More On David Cameron: Social Media Equals Social Proof

I spoke at a school administrators' conference this week about social media. "It's nice to hear some good things about social media," said one of the ladies in the audience. "Especially after all the negative things we've been hearing about how the riots in the U.K. were caused by social media." I know the answer to this one, I thought. I wrote a column on this just last week.

"Social media didn't cause the riots," I said. (I confess to being a little disdainful on this point.) "I hope David Cameron grows to understand that. It's no different tp phones; they can be used to encourage or incite."

"Oh, good," replied the lady. "And what do you think about kids bullying each other on social media? I mean, I suppose it's no different to phones, either --- kids bully each other through texts all the time."



"But it's not the same at all!" I cried -- and then I heard myself.

Is it the same, or isn't it? Is social media to blame, or isn't it?

First, allow me a moment to explain my reaction on the bullying issue.

Bad behavior is bad behavior. It can occur anywhere: on social media, through texts, by phone, face-to-face. People should be held accountable for bad behavior wherever it may take place.

But behavior on social media, good or bad, has a different effect than behavior on more intimate communications channels. If I send a bullying text, the recipient suffers. But if I post a bullying comment on Facebook, the recipient suffers and is humiliated publicly, and I give implicit permission to others to copy my bad behavior.

But who am I, to give permission to anyone? I am more powerful than you might imagine --- and so are you. We are the reference points for our peers, as they are ours, in the self-reinforcing phenomenon of social proof. Robert Cialdini, author of "Influence: The Psychology of Persuasion," says of social proof: "Multiple others and similar others -- those are the key amplifiers of the social proof effect. If you can get people who are similar to the person you're trying to persuade to speak on your behalf, it's a lot easier for you than if you have to try to hammer your message one more time into a reticent mind."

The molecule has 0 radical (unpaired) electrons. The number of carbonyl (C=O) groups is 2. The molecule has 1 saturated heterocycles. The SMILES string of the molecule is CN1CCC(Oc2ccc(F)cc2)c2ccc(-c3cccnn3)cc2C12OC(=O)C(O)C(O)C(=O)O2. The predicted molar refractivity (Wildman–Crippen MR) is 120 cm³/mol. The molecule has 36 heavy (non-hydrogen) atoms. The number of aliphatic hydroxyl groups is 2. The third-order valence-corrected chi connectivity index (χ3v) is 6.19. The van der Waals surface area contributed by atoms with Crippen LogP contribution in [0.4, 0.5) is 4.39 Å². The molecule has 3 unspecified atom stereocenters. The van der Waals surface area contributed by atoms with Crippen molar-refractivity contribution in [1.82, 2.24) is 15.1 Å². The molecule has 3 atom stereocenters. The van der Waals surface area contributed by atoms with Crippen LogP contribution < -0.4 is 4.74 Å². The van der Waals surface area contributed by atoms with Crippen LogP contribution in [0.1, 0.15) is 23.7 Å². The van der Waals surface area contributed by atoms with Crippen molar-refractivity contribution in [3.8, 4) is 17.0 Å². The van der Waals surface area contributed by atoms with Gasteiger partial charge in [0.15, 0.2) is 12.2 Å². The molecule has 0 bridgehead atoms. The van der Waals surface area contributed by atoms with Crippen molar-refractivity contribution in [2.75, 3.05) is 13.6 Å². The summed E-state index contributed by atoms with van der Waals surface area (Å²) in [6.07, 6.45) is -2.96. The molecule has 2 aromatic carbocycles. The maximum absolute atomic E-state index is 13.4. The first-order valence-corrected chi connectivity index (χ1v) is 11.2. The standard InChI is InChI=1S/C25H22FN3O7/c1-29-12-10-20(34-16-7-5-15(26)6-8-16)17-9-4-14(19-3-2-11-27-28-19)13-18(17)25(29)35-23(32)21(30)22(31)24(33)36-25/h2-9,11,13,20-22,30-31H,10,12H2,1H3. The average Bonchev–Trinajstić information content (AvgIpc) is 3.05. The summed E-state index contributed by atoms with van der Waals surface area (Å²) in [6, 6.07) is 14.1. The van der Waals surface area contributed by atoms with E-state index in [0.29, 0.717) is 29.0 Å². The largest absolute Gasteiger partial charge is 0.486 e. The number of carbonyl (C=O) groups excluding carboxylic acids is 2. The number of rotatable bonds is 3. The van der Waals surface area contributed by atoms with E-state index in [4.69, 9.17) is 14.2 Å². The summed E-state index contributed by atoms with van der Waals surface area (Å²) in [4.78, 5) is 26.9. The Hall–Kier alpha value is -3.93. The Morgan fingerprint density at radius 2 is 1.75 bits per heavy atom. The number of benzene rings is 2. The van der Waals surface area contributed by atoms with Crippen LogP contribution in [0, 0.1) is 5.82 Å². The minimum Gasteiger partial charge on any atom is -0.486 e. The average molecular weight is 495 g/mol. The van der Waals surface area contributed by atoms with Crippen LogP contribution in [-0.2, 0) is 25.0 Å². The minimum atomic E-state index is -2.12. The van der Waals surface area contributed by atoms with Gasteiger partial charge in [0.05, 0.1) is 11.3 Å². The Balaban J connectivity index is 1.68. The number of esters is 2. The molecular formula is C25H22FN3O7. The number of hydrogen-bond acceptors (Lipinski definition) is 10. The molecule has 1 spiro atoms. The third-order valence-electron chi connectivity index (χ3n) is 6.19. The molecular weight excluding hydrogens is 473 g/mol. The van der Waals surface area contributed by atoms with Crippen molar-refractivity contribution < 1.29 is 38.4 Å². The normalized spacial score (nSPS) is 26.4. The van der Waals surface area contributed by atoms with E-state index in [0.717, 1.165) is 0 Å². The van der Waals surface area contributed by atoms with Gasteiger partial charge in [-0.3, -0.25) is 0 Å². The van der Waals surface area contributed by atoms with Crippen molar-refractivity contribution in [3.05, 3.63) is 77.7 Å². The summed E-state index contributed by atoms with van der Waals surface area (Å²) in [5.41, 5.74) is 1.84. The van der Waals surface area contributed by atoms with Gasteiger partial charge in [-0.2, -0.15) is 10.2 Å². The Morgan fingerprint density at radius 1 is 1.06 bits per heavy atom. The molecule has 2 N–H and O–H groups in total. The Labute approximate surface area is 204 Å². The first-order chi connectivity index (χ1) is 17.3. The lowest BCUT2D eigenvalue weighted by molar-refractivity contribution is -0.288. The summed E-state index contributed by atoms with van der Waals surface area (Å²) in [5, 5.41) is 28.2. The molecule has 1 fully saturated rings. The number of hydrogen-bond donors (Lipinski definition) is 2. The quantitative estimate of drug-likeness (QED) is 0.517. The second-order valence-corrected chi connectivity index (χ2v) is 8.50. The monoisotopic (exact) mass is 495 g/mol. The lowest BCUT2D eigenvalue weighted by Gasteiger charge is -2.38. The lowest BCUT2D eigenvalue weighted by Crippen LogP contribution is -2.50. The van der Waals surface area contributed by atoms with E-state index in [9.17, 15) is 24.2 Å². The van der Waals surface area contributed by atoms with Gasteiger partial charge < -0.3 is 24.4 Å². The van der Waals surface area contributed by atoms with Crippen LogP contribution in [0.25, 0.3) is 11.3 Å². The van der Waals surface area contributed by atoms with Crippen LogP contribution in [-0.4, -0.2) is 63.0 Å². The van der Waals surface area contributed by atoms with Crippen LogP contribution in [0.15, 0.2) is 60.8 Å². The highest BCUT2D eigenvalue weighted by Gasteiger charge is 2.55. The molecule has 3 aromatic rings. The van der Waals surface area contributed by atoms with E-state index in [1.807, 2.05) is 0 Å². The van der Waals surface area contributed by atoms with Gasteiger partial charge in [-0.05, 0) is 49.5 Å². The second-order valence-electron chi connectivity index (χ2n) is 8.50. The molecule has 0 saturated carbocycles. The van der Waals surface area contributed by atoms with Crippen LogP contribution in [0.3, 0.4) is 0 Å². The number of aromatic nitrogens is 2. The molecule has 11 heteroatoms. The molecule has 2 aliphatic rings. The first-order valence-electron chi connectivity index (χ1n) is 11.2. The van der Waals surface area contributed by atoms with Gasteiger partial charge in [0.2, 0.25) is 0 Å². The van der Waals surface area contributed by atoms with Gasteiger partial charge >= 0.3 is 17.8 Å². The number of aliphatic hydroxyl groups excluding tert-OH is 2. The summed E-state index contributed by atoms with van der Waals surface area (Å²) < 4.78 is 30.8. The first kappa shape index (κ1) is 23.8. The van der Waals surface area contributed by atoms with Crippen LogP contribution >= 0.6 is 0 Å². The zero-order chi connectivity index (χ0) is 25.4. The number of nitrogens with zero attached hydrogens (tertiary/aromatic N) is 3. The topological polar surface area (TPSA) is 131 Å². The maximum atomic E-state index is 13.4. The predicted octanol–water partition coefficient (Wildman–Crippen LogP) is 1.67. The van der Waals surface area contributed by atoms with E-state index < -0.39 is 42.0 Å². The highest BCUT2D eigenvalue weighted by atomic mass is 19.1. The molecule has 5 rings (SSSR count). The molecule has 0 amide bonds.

Social media is the ultimate facilitator of social proof. After all, there is a high likelihood that I will be similar to my Facebook friends. And if I see them behaving a certain way -- whether bullying or uplifting -- I am more likely to behave that way myself. On an innocuous level, this is why Sponsored Stories ("Michael likes MediaPost, click here to Like it too") are so effective. It's also why movements that take hold on social media -- whether positive or negative -- can become so amplified, so quickly.

I haven't changed my mind about David Cameron's idea of banning people from social media; I still don't think it's a wise move. Social media was still not the cause of the riots, and people inciting or engaging in violence still need to be held to account regardless of the medium. But the more aware we are of the drivers of our own behavior, the more conscious our choices can become. And the better our governments understand the nuances of issues like these, the better equipped they will be to make wise decisions about how to engage with their communities.

I welcome your thoughts on this issue, in the comments or on Twitter.

1 comment about "More On David Cameron: Social Media Equals Social Proof".
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  1. Beth Neibert from Beth Neibert & Associates, LLC, August 22, 2011 at 11:39 p.m.

    Being responsible is a full time job and just because we have outlets to reach 100s of "ears" at the same time like social media sites allow us to do, doesn't minimize our responsibilities, but heightens it. I'm with you Kaila and I appreciate the additional comments from Paula Lynn, too.

    As for me... I'll stick with the approach: Praise in public, redirect or correct in private. (The latter is always better face-to-face.) "If you don't have anything nice to say, don't say anything." I wish more would be as responsible; what's next?

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